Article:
Libya no-fly zone: Moment of reckoning for the United Nations?
The United Nations' early response to the Libya crisis shows it can be relevant, some say. Now the Security Council is poised to take up a no-fly zone.
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"The UN has basically been irrelevant on Libya," says John Bolton, the former US ambassador to the UN under President Bush. "There's no evidence the sanctions or the referral to the ICC has had the slightest impact on the ground. I can appreciate that the diplomats are feeling the need to do something," he adds, "but so far at the UN it's been the usual – all talk and no action."Skip to next paragraph
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Mr. Bolton says action against Qaddafi would be more definitive if based on the critical national interests at stake – and if the action were led by the US. "There are at least three key American interests in the balance here, and that should be more than enough to act," he says.
Bolton says these interests are:
3. Qaddafi, if victorious, "would very likely decide to resume his nuclear program."
Secretary of State Hillary Rodham Clinton met with Libyan opposition leader Mahmoud Jibril in Paris Monday to discuss ways in which the US could aid rebel efforts. Mr. Jibril asked for US military assistance and enforcement of a no-fly zone over Libya, US officials said. Secretary Clinton has said the US would not support a no-fly zone without UN backing.
Even US proponents of the UN, who argue that the UN is experiencing a renewed sense of purpose in the wake of the Middle East upheaval, say the jury is still out on its actions.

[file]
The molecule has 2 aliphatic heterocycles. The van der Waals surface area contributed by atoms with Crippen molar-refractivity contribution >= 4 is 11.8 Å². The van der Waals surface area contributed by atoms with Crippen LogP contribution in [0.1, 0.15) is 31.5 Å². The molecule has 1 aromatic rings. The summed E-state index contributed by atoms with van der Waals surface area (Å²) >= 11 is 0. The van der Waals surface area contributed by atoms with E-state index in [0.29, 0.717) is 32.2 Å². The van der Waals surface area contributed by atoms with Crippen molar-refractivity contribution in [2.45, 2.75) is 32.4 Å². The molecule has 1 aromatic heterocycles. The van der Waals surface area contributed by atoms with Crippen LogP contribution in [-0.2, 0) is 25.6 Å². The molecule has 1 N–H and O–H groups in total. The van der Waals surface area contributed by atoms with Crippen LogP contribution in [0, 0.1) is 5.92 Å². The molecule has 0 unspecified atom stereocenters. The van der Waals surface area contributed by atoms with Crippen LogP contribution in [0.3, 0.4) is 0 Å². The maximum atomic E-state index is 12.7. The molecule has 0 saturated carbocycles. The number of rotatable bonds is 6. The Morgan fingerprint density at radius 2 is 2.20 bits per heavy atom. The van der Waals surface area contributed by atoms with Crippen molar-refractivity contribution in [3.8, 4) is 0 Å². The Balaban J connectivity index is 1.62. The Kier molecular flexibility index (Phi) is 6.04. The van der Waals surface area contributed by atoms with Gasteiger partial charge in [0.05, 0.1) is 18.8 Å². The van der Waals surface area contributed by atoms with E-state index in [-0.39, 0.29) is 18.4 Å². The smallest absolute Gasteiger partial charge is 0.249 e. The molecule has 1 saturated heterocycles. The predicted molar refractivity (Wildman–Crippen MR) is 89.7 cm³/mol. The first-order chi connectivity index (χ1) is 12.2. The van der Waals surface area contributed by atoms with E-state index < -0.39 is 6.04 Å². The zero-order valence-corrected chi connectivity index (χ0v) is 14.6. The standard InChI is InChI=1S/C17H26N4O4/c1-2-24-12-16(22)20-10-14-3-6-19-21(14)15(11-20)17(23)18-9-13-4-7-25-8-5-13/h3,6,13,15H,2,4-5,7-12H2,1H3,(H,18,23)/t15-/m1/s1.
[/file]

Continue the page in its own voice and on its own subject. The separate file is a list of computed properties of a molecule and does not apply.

"This is a really tough test," says Mr. Luck of the International Peace Institute. "What the institution faces now are the risks of relevance." In short, it needs to deliver on rising expectations, he says.
Others caution that disappointment is bound to develop because the UN is invoking moral authority, which cannot deliver as immediate a response as military action might.
"The problem is that the kinds of actions the UN is taking are really long term in their delivery, but in many ways the international institutions will be judged by what happens in the short term," says Monica Serrano, director of the Global Center for the Responsibility to Protect in New York.
She notes, for example, that other leaders seeing the international pressures placed on Qaddafi might think twice before following in his footsteps, but such impact won't be immediately apparent.
Yet no matter how the Libya crisis plays out, what seems certain is that the global perception of what role the UN should play in such situations has evolved dramatically in a decade.
"A lot of people 10 years ago would have looked at Libya and said, 'That's a domestic issue,' " Luck says. "Now you have Libya's peers calling on the UN for action, which suggests a shift in values and in what catalyzes an international response that is really quite striking."
IN PICTURES: Qaddafi burns oil pipelines in Libya